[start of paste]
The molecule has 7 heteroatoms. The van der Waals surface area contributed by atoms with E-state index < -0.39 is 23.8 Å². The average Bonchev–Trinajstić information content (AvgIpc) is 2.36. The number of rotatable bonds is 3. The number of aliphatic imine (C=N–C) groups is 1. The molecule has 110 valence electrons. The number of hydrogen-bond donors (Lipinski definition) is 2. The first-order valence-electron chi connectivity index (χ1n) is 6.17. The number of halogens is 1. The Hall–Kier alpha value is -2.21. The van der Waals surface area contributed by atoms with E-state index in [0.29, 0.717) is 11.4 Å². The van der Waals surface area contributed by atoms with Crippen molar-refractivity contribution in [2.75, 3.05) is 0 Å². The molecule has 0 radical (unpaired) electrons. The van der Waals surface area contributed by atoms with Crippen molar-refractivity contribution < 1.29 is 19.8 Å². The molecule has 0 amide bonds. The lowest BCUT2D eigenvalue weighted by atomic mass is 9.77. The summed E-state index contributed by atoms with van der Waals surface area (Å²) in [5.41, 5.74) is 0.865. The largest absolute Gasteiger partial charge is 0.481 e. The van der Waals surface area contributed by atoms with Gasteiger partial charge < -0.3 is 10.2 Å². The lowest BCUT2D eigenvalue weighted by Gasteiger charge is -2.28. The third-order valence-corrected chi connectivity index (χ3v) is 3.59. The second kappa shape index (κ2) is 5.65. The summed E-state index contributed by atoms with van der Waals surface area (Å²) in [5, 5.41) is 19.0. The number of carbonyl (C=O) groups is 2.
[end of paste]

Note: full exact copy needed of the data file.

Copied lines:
The molecule has 7 heteroatoms. The van der Waals surface area contributed by atoms with E-state index < -0.39 is 23.8 Å². The average Bonchev–Trinajstić information content (AvgIpc) is 2.36. The number of rotatable bonds is 3. The number of aliphatic imine (C=N–C) groups is 1. The molecule has 110 valence electrons. The number of hydrogen-bond donors (Lipinski definition) is 2. The first-order valence-electron chi connectivity index (χ1n) is 6.17. The number of halogens is 1. The Hall–Kier alpha value is -2.21. The van der Waals surface area contributed by atoms with E-state index in [0.29, 0.717) is 11.4 Å². The van der Waals surface area contributed by atoms with Crippen molar-refractivity contribution in [2.75, 3.05) is 0 Å². The molecule has 0 radical (unpaired) electrons. The van der Waals surface area contributed by atoms with Crippen molar-refractivity contribution < 1.29 is 19.8 Å². The molecule has 0 amide bonds. The lowest BCUT2D eigenvalue weighted by atomic mass is 9.77. The summed E-state index contributed by atoms with van der Waals surface area (Å²) in [5.41, 5.74) is 0.865. The largest absolute Gasteiger partial charge is 0.481 e. The van der Waals surface area contributed by atoms with Gasteiger partial charge < -0.3 is 10.2 Å². The lowest BCUT2D eigenvalue weighted by Gasteiger charge is -2.28. The third-order valence-corrected chi connectivity index (χ3v) is 3.59. The second kappa shape index (κ2) is 5.65. The summed E-state index contributed by atoms with van der Waals surface area (Å²) in [5, 5.41) is 19.0. The number of carbonyl (C=O) groups is 2.